Nicole K. Ward

Biological Sciences

Nicole joined the Carey Lab in summer 2016 to study water quality and human decision-making in lake catchments. Her PhD research is part of the larger multidisciplinary project, “Linking land-use decision making, water quality, and lake associations to understand human-natural feedbacks in lake catchments,” which is funded by the NSF Dynamics of Coupled Natural and Human Systems (CNH). The CNH-Lakes project brings together 6+ disciplines and 20+ researchers.

Nicole is conducting her research at Virginia Tech from a limnology perspective, however her diverse background feeds naturally into the overall CNH-lakes project. She grew up on a lake in Minnesota and was active in the local lake association, which exposed her to the power of collective action and collaborative, multidisciplinary approaches to environmental issues at a young age.

Nicole Ward 2019_sm

She completed a B.S. in Biology, with a focus on Environmental Studies at the University of Wisconsin-Madison. After college, she studied native mussels and stream ecology at the Minnesota Department of Natural Resources (DNR) Stream Habitat Program.  While working at the DNR, she grew interested in how upland processes and human actions influence stream conditions. So, Nicole headed west with the goal of reaching a more holistic understanding of freshwater systems. Her M.S. research in the University of Idaho Water Resources Program focused on agricultural land management and hillslope hydrology. She worked directly with local farmers, collaborated with economists, agronomists, and soil scientists, and pursued farm policy-related research.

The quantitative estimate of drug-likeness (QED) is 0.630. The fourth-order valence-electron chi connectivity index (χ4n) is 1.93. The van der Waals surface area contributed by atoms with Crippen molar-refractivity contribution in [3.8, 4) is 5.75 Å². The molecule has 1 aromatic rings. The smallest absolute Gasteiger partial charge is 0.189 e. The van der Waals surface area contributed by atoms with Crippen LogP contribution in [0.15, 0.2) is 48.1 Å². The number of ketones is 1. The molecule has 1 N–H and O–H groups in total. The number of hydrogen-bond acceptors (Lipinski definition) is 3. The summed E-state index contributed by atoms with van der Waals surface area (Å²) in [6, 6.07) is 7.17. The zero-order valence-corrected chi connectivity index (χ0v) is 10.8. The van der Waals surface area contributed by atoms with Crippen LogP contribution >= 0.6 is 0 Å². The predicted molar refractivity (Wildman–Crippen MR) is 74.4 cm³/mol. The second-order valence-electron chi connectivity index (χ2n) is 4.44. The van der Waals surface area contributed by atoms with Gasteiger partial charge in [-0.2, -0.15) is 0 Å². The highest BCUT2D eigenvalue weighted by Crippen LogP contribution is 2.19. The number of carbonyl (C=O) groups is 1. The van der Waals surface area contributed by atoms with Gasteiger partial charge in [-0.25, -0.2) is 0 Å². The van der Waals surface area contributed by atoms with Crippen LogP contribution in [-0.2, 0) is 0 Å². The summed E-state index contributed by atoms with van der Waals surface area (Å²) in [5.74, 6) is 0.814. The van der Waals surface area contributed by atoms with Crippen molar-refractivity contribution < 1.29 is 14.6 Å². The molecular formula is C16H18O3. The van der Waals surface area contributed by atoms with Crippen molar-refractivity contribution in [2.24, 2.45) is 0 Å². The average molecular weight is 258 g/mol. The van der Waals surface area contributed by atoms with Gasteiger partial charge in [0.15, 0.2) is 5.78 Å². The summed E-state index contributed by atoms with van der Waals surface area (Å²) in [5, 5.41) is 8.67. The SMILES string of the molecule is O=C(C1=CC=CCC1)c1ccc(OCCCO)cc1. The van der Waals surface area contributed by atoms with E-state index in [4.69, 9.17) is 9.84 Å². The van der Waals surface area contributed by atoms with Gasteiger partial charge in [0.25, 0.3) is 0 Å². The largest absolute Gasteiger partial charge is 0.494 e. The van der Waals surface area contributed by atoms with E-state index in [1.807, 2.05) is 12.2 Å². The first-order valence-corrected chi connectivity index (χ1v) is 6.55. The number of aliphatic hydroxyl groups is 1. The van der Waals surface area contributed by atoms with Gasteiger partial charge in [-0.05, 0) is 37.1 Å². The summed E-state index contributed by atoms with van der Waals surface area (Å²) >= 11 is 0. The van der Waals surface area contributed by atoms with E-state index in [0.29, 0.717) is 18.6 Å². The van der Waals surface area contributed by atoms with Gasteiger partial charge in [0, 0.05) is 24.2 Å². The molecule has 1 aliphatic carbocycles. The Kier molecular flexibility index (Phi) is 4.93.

Now, her experiences studying agricultural policy and management, hillslope hydrology, and stream ecology bring her flowing down river to lake systems. She is excited to apply her diverse background to in-depth, applied limnology research, where the effects of human decisions and catchment processes cumulate! Nicole is excited to join the IGC community to improve her understanding of major global changes, gain new approaches to interdisciplinary research, and learn about the science-policy interface.




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